Tag Archives: consultation

STATE CONSULTATIONS: A TOOL FOR INITIATING URBAN DIALOGUE

By Shivani Singh, PRIA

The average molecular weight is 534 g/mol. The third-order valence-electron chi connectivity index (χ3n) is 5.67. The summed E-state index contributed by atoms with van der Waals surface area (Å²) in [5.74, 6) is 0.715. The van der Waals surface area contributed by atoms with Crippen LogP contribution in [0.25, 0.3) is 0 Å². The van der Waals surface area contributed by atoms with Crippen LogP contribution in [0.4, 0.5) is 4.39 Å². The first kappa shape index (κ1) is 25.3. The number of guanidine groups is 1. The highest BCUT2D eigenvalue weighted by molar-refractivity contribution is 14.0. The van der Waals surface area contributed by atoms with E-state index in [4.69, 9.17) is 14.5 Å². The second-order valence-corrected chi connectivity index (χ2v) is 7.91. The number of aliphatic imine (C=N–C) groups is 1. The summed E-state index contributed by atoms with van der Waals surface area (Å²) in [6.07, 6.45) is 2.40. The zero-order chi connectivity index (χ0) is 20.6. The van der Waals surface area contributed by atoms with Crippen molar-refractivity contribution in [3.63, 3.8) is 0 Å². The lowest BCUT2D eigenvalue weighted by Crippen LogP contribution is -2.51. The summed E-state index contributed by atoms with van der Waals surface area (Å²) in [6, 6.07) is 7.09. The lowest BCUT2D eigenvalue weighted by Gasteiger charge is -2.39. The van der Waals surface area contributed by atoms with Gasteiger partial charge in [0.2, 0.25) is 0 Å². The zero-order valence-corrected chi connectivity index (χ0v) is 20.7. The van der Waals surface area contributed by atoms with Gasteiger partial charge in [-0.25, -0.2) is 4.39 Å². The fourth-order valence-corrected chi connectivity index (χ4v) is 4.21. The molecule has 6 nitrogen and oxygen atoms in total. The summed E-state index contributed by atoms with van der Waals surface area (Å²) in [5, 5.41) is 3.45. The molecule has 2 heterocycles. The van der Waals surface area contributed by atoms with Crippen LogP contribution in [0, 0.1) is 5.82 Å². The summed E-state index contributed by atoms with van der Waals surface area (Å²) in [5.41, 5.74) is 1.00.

Lok Sabha Election fever is in the air, anyone who is someone is suffering from the fever of LokSabha Election 2014 a very contagious disease indeed! So are we in the urban poverty and governance team. The team has buckled itself to travel in all the four direction of India: Rajasthan, West Bengal, Odisha, Madhya Pradesh, Chhattisgarh, Bihar, Kerala, Karnataka and Tamil Nadu. These stateconsultations are our tool to make the voices of urban poor heard and their contribution to the country’s GDP,to those who sound and look like servants of people just once in five years yes they are our politicians and government representatives. In the consultation urban poor get the opportunity to speak directly to their leaders. What is interesting is that all the representatives have their own ways of facing the people. Some believe in interface with people and some shy away from it. The state consultations that are being held across the states are a platform to make the urban government and political representatives accountable to people. The consultations are a step ahead in developing a culture of sharing, dialogue, interface, discussions and confrontation between the urban poor and urban representatives. Unfortunately this culture predominantly remains a phenomenon in rural areas but requires to be developed in urban areas as well. A few interesting anecdotes, views of people that were shared during such endeavors are as follows: